Opinion: Impromptu farmers’ market shows what could be

Photo by Joel Lee.
by Joel Lee

On Beacon Hill we are blessed with a wide variety of produce. From the overflowing displays at McPherson’s, to the tidy convenience of Red Apple Market, we have several opportunities close by. But I’m a firm believer that a healthy economy needs a wide variety of participants and part of that formula needs to be a way for individuals with little or no money to get their foot in the door. I do my best to shop locally but I also have an extra soft spot in my heart for micro-businesses. I have a strict personal rule to never pass a child’s lemonade stand without buying something.

It is with this spirit that I was happy to see an impromptu farmers’ market popped up on Beacon Hill this last Friday in the parking lot along Beacon near the VA hospital. I’m not sure how it got organized or if it will even happen again, but if you happen to see the tents set up there, it’s worth a stop to check it out. We bought a variety of locally grown vegetables from the half dozen stands that were set up including eggplant, corn, and green peppers, but they also had many foods that I was less familiar with, such as bitter melon.

Clearly, from the amount of foot traffic that was at this unadvertised event there is a sustainable demand for this type of service on Beacon Hill, but I would love to see a more permanent and accessible area created somewhere for such a market. Imagine a mini Pike Place Market where not only seasonal foods but handmade arts and crafts could be found. An area like this could become the heart of our neighborhood—and a boost for all of the businesses in our area if we are able to attract shoppers from other regions.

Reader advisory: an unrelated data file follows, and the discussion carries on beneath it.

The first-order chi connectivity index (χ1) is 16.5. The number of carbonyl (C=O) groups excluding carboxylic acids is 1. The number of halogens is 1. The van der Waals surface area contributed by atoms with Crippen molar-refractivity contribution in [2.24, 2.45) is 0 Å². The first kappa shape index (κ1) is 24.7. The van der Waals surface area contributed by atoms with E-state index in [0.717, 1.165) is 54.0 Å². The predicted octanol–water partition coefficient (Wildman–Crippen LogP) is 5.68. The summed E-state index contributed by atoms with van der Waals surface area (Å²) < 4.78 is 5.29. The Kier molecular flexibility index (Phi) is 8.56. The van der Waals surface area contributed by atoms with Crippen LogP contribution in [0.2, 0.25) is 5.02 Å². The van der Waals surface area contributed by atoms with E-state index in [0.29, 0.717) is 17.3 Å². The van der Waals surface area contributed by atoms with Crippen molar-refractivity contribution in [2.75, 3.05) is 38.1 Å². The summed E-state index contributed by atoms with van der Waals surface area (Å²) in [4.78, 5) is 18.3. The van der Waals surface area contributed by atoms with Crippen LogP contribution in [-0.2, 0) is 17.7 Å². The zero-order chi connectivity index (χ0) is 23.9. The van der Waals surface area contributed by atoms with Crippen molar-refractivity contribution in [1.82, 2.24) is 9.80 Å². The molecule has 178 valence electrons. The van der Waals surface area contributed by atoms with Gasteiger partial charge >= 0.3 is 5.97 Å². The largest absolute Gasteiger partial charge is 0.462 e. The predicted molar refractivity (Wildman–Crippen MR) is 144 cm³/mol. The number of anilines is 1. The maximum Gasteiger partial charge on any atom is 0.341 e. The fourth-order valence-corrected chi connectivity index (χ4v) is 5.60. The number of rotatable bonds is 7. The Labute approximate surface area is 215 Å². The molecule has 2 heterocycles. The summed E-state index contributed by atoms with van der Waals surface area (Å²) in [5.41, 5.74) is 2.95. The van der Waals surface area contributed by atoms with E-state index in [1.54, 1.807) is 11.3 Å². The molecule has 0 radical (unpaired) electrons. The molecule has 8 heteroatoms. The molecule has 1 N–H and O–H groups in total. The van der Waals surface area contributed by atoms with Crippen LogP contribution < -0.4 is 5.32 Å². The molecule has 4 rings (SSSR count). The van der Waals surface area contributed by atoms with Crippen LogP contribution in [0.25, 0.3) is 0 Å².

Joel Lee maintains the Beacon Hill Public Art website.

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Photo by Joel Lee.

20 thoughts on “Opinion: Impromptu farmers’ market shows what could be”

  1. That thing has been going on for a long time (at least a year maybe longer, if memory serves). It didn’t just pop up. It seems to be mostly serviced by and patronized by folks from the Asian, which is probably why it has flown underneath the radar of a lot of folks not in that community.

    I liked the idea of it, and I think a bigger more official BEHI farmer’s market would be cool, but at present, at least for me, the Columbia City and Georgetown FMs are a better fit in terms of having special stuff I can’t get at Red Apple, ABC, MacPherson’s, etc.

  2. I could be mistaken but I think the one big difference between the vendors setting up on Beacon Ave by the VA and those at a Farmer’s Market is that those at a farmer’s market are licensed businesses (and they are paying taxes).